● E-commerce companies will have to become more active in capacity building among MSMEs along with state and central governments.
● There is a need to rethink our regulatory framework for e-commerce. Rules and regulations should be the same for domestic and foreign companies.
● E-commerce data can be helpful for the government and policymakers for the development of India.
Dr. Arvind Mayaram, Former Finance Secretary, Govt. of India said, “E-commerce is the next market revolution. There has been a behavioral change in consumption patterns among consumers which will exist even after the pandemic. However, in order to allow e-commerce to grow, the government needs to rethink certain policies. Firstly, the current regulatory framework is very heavy for the e-commerce sector, and for it to flourish, it requires a hands-off approach. Secondly, in order to strengthen the sector, uniform policies should be applied for all e-commerce companies, whether national or global. The third problem to the sector is that of overlapping provisions. Different jurisdictions targeting the same sector lead to unnecessary confusion. Another issue is that e-commerce continues to be restricted to tier I and II markets when there is a need for it to reach tier III and IV markets as well. State and central governments need to work to map outlaws/ policies in favor of e-commerce. On its part, the e-commerce sector should work with the government to build capacity for MSMEs in order to drive the economy of the country.”
Dr. Aruna Sharma, IAS, Former Secretary to the Government of India, said, “A strong preparatory regime needs to be in place, which includes training of staff all over the country. Furthermore, the list of essential items should be made more comprehensive and holistic to have a smooth flow and optimize the use of e-commerce platforms to ensure supply chain.”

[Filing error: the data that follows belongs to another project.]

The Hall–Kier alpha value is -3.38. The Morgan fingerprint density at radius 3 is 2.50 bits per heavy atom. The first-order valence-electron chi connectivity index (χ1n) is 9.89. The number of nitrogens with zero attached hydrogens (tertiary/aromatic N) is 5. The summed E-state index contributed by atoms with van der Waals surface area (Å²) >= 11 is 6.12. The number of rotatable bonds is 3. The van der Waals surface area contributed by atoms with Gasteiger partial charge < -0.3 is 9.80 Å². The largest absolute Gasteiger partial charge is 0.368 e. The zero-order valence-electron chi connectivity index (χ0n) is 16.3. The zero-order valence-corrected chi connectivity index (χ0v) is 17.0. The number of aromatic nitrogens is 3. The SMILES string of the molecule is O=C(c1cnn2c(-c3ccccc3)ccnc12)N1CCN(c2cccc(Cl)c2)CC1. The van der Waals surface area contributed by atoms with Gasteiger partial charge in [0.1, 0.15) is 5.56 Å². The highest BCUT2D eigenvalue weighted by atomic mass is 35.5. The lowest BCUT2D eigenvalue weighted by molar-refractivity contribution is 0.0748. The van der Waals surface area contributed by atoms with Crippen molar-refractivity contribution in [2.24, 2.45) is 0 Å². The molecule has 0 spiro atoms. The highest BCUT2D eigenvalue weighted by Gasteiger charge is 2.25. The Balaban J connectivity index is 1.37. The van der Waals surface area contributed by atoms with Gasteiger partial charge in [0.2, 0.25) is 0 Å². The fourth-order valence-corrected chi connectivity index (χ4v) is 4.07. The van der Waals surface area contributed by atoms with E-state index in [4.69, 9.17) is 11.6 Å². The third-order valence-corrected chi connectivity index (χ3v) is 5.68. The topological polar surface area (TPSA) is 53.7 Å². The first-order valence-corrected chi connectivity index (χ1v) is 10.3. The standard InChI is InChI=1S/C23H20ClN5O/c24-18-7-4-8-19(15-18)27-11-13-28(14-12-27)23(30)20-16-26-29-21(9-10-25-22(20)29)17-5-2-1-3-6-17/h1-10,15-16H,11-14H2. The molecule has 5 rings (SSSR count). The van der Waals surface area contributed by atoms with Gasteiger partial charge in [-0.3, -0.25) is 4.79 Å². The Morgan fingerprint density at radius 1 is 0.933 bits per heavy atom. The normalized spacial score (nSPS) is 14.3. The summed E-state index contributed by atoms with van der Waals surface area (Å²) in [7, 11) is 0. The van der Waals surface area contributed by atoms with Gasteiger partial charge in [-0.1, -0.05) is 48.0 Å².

Speaking on this, Kazim Rizvi, Founding Director, The Dialogue, highlighted, “While lockdowns are seemingly the only way to break the chain of COVID spread across the country, the government must also focus on guidelines to support small businesses and ensure the needs of the citizens are registered. With the health and safety of all taking precedence, measures must also be taken to sustain livelihoods. This is the time to lend a helping hand to small businesses and ensure their interests are safeguarded.”
Ram Rastogi, Digital Payments Strategist, stressed, "The pandemic-induced lockdown and movement curbs needed for social distancing marked an inflection point for e-commerce in India, pushing demand to record highs deep into smaller cities and towns. Nudging new buyers as well as sellers onto digital platforms brought about a "structural shift" in shopping behavior with more and more customers and businesses relying on e-commerce. The opportunities, however, came fraught with new challenges. The nationwide lockdown brought the transportation of goods and the movement of personnel to a grinding halt. There were initial hiccups and e-commerce companies struggled to complete deliveries even as orders piled up. During the first two phases of the lockdown, e-commerce companies were allowed to sell only essential items like grocery, healthcare, and pharmaceutical products. Various micro-enterprises and small enterprises in the country, selling non-essential items, were deprived of selling their products on e-commerce platforms. In my opinion, there should not be any difference in essential and non-essential items in long phases of lockdowns where the needs may vary and the effect of restrictions on small businesses registered on e-commerce platforms.”